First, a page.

Regulated gambling products: Sports betting, horse race betting, poker, casino, bingo and lottery.
Operator type: Only the state monopolies and local concession companies can apply for a licence.
Status: Amendments to Hungarian gambling law came into force on 1 October 2015 and allow only two land-based casinos to hold remote casino concessions. The regulator has since issued fines, a number of which have been challenged, against unlicensed operators that continue to target the market. In June 2017, the ECJ determined Hungary’s gambling regime to be incompatible with Article 56 TFEU. A subsequent ECJ decision in February 2018 ruled against the Hungarian requirement that online gambling operators must have a land-based licence to offer online gambling services to Hungarian citizens, further strengthening arguments that the current regime is incompatible with EU law. However, in February 2022 Hungary notified the European Commission of two draft bills, one of which seeks to liberalise the local sports betting market by affording operators within the EEA the opportunity to apply for a local licence.

IRELAND           
Regulated gambling products: Online betting has been regulated since 2015. Online gaming is not specifically accounted for in Ireland’s outdated legislation and as such is currently unregulated.
Operator type: Private operators can apply for a betting licence.
Status: Ireland has contemplated updating its legislation, which will create a comprehensive igaming regime, for some time. Interim reform measures intended to modernise the regulation of gambling in Ireland entered into effect on 1 December 2020. Draft legislation published in April 2021 (by an opposition party) which, if passed, would restrict most forms of gambling advertising, progressed to committee stage in March 2022. In October 2021, the General Scheme of the Gambling Regulation Bill was published which covers, among other things, the planned introduction of a B2C and B2B licensing regime and the establishment of the Gambling Authority of Ireland. Pre-legislative scrutiny of the General Scheme commenced in March 2022.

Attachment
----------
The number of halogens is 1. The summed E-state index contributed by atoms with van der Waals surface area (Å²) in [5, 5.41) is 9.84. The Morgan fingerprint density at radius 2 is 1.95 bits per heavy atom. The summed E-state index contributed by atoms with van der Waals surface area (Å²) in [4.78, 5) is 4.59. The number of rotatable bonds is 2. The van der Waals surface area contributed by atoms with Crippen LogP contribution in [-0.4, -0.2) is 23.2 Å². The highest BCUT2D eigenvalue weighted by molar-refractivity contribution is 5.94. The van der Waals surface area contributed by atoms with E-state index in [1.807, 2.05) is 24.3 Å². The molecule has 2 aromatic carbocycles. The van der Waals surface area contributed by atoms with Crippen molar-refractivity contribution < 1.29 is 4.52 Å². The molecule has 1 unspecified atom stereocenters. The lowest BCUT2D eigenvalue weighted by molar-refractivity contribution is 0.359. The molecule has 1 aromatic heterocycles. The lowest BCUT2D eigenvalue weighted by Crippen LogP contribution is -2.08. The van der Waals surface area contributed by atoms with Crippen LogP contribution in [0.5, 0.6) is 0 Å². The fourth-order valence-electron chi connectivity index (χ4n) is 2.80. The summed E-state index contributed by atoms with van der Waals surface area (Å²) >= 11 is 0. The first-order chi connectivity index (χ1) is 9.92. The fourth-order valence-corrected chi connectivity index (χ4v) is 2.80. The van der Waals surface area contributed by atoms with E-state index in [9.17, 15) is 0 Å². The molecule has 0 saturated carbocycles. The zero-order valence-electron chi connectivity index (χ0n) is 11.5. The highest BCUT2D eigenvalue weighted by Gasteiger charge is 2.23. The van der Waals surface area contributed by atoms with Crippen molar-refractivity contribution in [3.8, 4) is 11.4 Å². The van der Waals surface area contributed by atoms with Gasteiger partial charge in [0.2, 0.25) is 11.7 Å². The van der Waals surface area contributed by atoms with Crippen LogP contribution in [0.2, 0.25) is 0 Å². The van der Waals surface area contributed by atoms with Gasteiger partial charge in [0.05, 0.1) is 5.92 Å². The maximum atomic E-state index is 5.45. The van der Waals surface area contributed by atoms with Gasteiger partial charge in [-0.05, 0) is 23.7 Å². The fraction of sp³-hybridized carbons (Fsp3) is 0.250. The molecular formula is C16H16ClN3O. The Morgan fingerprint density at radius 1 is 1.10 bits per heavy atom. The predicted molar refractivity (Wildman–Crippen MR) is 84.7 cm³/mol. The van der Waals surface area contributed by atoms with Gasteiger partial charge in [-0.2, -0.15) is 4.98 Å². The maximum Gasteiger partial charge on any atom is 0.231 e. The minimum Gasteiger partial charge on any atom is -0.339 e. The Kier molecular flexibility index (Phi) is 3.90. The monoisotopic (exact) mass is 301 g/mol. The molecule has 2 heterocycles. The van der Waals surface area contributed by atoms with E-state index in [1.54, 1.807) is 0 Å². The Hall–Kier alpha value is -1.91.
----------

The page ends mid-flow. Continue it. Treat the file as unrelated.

ITALY
Regulated gambling products: Sports betting, horse race betting, poker, casino, bingo and lottery.
Operator type: Fully regulated market, although lotteries are the subject of a state monopoly.
Status: Remote gambling licences are granted within specific application windows. The last tender process for applications closed on 19 March 2018. AGCOM, the Italian communications regulator, has issued sanctions against operators and media companies for violation of the gambling advertising ban (introduced in 2018). Measures to combat unlicensed gambling, including payment blocking measures, entered into effect in October 2019. It is understood that Italian authorities are currently preparing a draft law on a 2023 licensing tender process that will reduce the number of available online licences to 40.

LUXEMBOURG
Regulated gambling products: Lottery.
Operator type: Monopoly.
Status: The general prohibition on gambling appears sufficiently wide to cover all forms of online gambling.

MALTA              
Regulated gambling products: Sports betting, horse race betting, poker, casino, bingo and lottery.
Operator type: Private operators can apply for a local licence (except for lottery products).